According to MoneyFacts records, the average SVR is currently 5.17%.

Rachel Springall, finance expert at, said people sitting on an SVR may find they can save on their mortgage costs by locking into a fixed-rate mortgage.

Based on current average mortgage rates across the market, someone could save around £3,300 over two years by switching to a two-year fixed-rate mortgage from SVR, also on a £200,000 mortgage paid over a 25-year term. Based, Ms Springall said.

He continued: “Fixing longer may be in the mindset of some, as further base rate hikes are expected to come.

“Consumers will note that the average five-year fixed rate has exceeded 4%, and the rate differential between this and the average 10-year fixed rate has closed from December 2021.

“The cost-of-living crisis, rising interest rates and rising house prices can cost buyers less if they have less disposable income and eat away at their savings.

Finding the right combination of rate, fee and quality will be key.

“On the other hand, remortgage customers may find they have more equity in their home but will need to get some independent advice on whether they can comfortably afford to change their deal.”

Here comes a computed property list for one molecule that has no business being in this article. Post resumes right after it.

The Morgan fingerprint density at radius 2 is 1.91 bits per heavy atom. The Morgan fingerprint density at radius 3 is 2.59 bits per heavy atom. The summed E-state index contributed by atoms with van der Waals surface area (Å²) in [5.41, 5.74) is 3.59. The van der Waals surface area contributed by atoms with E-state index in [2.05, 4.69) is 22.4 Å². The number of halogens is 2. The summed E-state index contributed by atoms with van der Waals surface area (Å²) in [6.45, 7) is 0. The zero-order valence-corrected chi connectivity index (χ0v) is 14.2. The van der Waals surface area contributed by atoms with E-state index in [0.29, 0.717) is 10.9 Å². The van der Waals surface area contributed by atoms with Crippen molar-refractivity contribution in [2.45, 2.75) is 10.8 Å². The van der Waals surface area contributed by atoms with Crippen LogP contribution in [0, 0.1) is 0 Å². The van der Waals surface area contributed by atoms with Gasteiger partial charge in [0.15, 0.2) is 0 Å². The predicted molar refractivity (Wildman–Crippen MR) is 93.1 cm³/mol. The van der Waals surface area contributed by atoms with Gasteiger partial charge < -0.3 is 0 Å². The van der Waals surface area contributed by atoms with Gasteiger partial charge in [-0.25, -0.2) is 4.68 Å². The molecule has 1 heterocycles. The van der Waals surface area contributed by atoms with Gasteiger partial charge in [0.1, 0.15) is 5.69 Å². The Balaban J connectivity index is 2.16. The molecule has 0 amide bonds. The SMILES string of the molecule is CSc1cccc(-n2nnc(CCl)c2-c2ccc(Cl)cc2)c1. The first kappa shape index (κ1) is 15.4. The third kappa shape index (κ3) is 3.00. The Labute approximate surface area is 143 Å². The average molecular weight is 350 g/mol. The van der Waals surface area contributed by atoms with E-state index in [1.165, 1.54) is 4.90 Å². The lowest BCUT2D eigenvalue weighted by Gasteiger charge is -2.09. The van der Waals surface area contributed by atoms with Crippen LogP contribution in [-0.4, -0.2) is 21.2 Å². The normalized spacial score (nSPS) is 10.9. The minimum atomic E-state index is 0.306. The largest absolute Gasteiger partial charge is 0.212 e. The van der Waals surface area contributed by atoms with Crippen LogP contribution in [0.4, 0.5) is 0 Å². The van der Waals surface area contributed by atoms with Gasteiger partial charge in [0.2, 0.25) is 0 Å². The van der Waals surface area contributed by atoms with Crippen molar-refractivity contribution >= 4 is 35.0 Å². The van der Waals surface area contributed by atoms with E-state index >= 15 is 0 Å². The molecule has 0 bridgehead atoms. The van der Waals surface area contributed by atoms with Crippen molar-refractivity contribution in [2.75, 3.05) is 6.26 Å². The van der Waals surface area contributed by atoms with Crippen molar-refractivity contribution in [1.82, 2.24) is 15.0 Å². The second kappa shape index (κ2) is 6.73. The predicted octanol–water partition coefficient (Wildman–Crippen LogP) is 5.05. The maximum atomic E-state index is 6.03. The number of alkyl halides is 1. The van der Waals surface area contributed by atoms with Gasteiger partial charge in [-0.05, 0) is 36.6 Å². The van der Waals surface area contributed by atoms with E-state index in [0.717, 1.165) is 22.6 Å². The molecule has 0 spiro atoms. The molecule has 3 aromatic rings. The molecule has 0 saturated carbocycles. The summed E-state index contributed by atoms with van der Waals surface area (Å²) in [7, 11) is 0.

David Hollingworth, associate director at L&C Mortgages, said he was seeing an increasing proportion of borrowers locking into new mortgage rates up to six months before their current rate expired. .

He added: “Finding the right combination of rate, fee and quality will be critical to finding the right option to help manage what will typically be the largest exit.”

First-time buyers can also find it more of a struggle to get on the property ladder.

Property website Rightmove has estimated that new first-time buyers’ monthly mortgage payments can equate to an average of 40% of their gross salary – a level not seen since 2012.

First-time buyers typically face £22,494 for a home, compared with £14,316 a decade ago based on current asking prices, Rightmove said.